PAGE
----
Frailty may be a new preoperative screening tool for assessing fitness for an operation, according to a new study.
It may be linked to more complications after an operation among adults of all ages, according to a new study published in the Journal of the American College of Surgeons.
Frailty is a decline in resistance and function to short-term stress that occurs typically in old age. A brief measure of frailty can help in the determination of a patient’s fitness for a nonurgent operation, suggest the researchers.
Claire L. Isbell, a general surgeon at Baylor Scott & White Memorial Hospital in Temple, Tex., and colleagues hypothesized that frailty impacts postoperative outcomes in a large health care system.
For the study, the researchers prospectively measured frailty in elective surgery patients in a health care system. They used the Modified Johns Hopkins Frailty score to measure frailty preoperatively. This short tool measures four components: unintentional recent weight loss of 10 pounds or more, weak handgrip, low blood level of hemoglobin, and a higher American Society of Anesthesiologists score, a measure of physical status that helps predict anesthesia risk. One point is assigned for each component, and if both weight loss and weak grip are present, another point is added, so that the patient’s frailty score is a maximum of 5. According to the researchers, a score of zero defines low frailty, 1 or 2 defines intermediate frailty, and 3 to 5 defines high frailty.
14,530 patients (68.1% outpatient, 31.9% inpatient) were preoperatively assessed in elective surgical cases (cardiothoracic 4%, colorectal 4%, general 29%, oral maxillofacial 2%, otolaryngology 8%, plastic surgery 13%, podiatry 6%, surgical oncology 5%, transplant 3%, urology 24%, vascular 2%). More than half of the patient population studied (53.9 percent) was under age 60.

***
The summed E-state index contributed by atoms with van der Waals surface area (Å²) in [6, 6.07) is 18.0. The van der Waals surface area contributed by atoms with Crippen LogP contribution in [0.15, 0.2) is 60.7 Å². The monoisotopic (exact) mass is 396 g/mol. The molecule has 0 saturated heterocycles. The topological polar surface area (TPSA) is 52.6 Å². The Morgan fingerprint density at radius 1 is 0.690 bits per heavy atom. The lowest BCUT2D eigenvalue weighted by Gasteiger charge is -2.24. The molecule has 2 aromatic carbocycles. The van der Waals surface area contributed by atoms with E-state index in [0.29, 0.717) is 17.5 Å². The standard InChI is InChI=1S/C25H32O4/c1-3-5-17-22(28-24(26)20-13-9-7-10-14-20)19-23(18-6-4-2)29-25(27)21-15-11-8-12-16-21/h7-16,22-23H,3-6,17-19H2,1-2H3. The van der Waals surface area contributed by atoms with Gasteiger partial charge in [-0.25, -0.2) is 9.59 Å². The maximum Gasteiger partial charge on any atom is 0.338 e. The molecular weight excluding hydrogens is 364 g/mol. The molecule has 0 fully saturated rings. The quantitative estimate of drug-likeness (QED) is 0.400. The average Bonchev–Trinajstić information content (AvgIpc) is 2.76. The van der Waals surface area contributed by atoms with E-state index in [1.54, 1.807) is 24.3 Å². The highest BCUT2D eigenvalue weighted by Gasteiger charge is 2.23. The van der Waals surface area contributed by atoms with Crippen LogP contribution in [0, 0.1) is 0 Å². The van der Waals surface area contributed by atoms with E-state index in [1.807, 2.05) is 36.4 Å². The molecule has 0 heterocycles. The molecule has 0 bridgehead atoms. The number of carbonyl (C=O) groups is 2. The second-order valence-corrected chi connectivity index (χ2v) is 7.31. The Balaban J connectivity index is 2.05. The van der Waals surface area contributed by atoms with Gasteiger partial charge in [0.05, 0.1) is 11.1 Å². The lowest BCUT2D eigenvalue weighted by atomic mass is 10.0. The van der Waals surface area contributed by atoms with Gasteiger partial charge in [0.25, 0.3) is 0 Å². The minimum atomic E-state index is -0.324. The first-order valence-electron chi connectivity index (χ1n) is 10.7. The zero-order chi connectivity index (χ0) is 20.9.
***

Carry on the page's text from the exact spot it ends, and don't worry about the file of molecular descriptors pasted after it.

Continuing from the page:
Among 14,530 adults undergoing various elective operations in a single health care system, those who demonstrated three or more frailty criteria were significantly more likely in the first postoperative month to experience worse results compared with patients without frailty criteria. Specifically, more frail patients had higher rates of major illness or complications, discharge from the hospital to a rehabilitation facility, readmission to the hospital, or death, researchers reported.
- Among all patients, 3.4 percent had high frailty: 5.3 percent of inpatients and 2.5 percent of outpatients.
- Most patients reportedly measured as obese or overweight. Cancer was a common diagnosis in those with increased frailty.
- Compared with low frailty, the presence of high frailty correlated with significantly worse outcomes within 30 days of the operation including:
- Increased risk of experiencing a major complication (a composite of multiple serious complications): 2.9 and 1.8 times greater odds in the outpatient and inpatient groups, respectively
- Longer median hospital stay, by 2.5 days; higher health care costs; and a 5.6 times greater chance of being discharged to a nursing facility for the inpatient group
- Greater chance of being readmitted to the hospital: 4.8 times the odds for outpatients and 2.3 times the odds for inpatients
- More than twice the odds of an emergency room visit after an outpatient procedure
- Even intermediate, or moderate, frailty significantly increased the risk of all these outcomes.
“Frailty is identified as an important risk factor affecting surgical outcomes in elderly patients and more recently also in younger patients, even people as young as 40,” said Isbell. “With the national obesity epidemic, comorbidities [co-occurring illnesses] typically seen later in life are increasingly prevalent in younger people.”
This study is the first to determine the impact of frailty on postoperative outcomes in multiple surgical subspecialties across a large health care system for both inpatient and outpatient procedures, said coinvestigator Harry T. Papaconstantinou, MD, FACS, chairman of the department of surgery at Baylor Scott & White Memorial Hospital.
If patients scheduled for a major or complex operation find out they have a high level of frailty, an option might be a “prehabilitation” program, Dr. Isbell suggested. A preoperative rehabilitation program, such as the American College of Surgeons Strong for Surgery, encourages patients to make physical and lifestyle changes aimed at improving the body’s ability to withstand the stress of undergoing an operation.
“We think patients should discuss their frailty risk with their surgeon and the ways they can improve their health before their operation,” Dr. Papaconstantinou said. “You would train for a marathon. Similarly, you have to get ready for an operation so you have the least possible risk of negative outcomes.”
For further reference log on to https://doi.org/10.1016/j.jamcollsurg.2018.12.036